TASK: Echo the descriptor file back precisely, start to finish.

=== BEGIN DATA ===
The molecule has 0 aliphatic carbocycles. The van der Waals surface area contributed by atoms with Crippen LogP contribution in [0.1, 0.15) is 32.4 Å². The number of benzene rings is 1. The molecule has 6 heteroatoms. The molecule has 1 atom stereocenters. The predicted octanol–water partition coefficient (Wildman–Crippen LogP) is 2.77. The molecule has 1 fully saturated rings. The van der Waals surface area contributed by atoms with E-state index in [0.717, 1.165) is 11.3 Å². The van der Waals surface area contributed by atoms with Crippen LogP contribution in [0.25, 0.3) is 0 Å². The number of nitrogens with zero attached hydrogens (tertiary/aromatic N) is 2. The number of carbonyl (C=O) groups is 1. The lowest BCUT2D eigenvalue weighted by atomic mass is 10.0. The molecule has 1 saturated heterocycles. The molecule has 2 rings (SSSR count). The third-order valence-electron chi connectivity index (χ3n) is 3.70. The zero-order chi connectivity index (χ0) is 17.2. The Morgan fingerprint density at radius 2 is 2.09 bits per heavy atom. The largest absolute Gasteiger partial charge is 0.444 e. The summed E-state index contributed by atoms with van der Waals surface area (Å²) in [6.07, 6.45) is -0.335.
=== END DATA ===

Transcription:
The molecule has 0 aliphatic carbocycles. The van der Waals surface area contributed by atoms with Crippen LogP contribution in [0.1, 0.15) is 32.4 Å². The number of benzene rings is 1. The molecule has 6 heteroatoms. The molecule has 1 atom stereocenters. The predicted octanol–water partition coefficient (Wildman–Crippen LogP) is 2.77. The molecule has 1 fully saturated rings. The van der Waals surface area contributed by atoms with E-state index in [0.717, 1.165) is 11.3 Å². The van der Waals surface area contributed by atoms with Crippen LogP contribution in [0.25, 0.3) is 0 Å². The number of nitrogens with zero attached hydrogens (tertiary/aromatic N) is 2. The number of carbonyl (C=O) groups is 1. The lowest BCUT2D eigenvalue weighted by atomic mass is 10.0. The molecule has 1 saturated heterocycles. The molecule has 2 rings (SSSR count). The third-order valence-electron chi connectivity index (χ3n) is 3.70. The zero-order chi connectivity index (χ0) is 17.2. The Morgan fingerprint density at radius 2 is 2.09 bits per heavy atom. The largest absolute Gasteiger partial charge is 0.444 e. The summed E-state index contributed by atoms with van der Waals surface area (Å²) in [6.07, 6.45) is -0.335.